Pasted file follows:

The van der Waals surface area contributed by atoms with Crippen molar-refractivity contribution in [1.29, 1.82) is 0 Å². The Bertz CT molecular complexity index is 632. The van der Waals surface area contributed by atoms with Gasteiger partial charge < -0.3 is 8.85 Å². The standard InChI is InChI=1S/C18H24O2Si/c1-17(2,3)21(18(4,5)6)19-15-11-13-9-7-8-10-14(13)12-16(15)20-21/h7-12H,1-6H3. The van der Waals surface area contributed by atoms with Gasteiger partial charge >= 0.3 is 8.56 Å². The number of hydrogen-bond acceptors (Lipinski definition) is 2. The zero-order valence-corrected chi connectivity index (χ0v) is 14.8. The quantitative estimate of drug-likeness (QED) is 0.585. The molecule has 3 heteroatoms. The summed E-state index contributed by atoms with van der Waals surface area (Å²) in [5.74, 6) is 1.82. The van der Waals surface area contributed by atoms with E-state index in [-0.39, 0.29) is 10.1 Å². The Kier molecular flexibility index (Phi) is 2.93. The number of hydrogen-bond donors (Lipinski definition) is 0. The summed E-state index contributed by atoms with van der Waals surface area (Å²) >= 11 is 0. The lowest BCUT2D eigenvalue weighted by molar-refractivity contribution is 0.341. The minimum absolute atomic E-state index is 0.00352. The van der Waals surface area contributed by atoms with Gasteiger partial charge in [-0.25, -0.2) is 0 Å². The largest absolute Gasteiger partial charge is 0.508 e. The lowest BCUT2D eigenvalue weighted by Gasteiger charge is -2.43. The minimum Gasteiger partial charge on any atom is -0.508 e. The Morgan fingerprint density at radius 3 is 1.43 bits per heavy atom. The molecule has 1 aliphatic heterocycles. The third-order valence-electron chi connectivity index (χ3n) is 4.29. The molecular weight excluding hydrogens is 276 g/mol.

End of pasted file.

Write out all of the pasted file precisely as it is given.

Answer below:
The van der Waals surface area contributed by atoms with Crippen molar-refractivity contribution in [1.29, 1.82) is 0 Å². The Bertz CT molecular complexity index is 632. The van der Waals surface area contributed by atoms with Gasteiger partial charge < -0.3 is 8.85 Å². The standard InChI is InChI=1S/C18H24O2Si/c1-17(2,3)21(18(4,5)6)19-15-11-13-9-7-8-10-14(13)12-16(15)20-21/h7-12H,1-6H3. The van der Waals surface area contributed by atoms with Gasteiger partial charge >= 0.3 is 8.56 Å². The number of hydrogen-bond acceptors (Lipinski definition) is 2. The zero-order valence-corrected chi connectivity index (χ0v) is 14.8. The quantitative estimate of drug-likeness (QED) is 0.585. The molecule has 3 heteroatoms. The summed E-state index contributed by atoms with van der Waals surface area (Å²) in [5.74, 6) is 1.82. The van der Waals surface area contributed by atoms with E-state index in [-0.39, 0.29) is 10.1 Å². The Kier molecular flexibility index (Phi) is 2.93. The number of hydrogen-bond donors (Lipinski definition) is 0. The summed E-state index contributed by atoms with van der Waals surface area (Å²) >= 11 is 0. The lowest BCUT2D eigenvalue weighted by molar-refractivity contribution is 0.341. The minimum absolute atomic E-state index is 0.00352. The van der Waals surface area contributed by atoms with Gasteiger partial charge in [-0.25, -0.2) is 0 Å². The largest absolute Gasteiger partial charge is 0.508 e. The lowest BCUT2D eigenvalue weighted by Gasteiger charge is -2.43. The minimum Gasteiger partial charge on any atom is -0.508 e. The Morgan fingerprint density at radius 3 is 1.43 bits per heavy atom. The molecule has 1 aliphatic heterocycles. The third-order valence-electron chi connectivity index (χ3n) is 4.29. The molecular weight excluding hydrogens is 276 g/mol.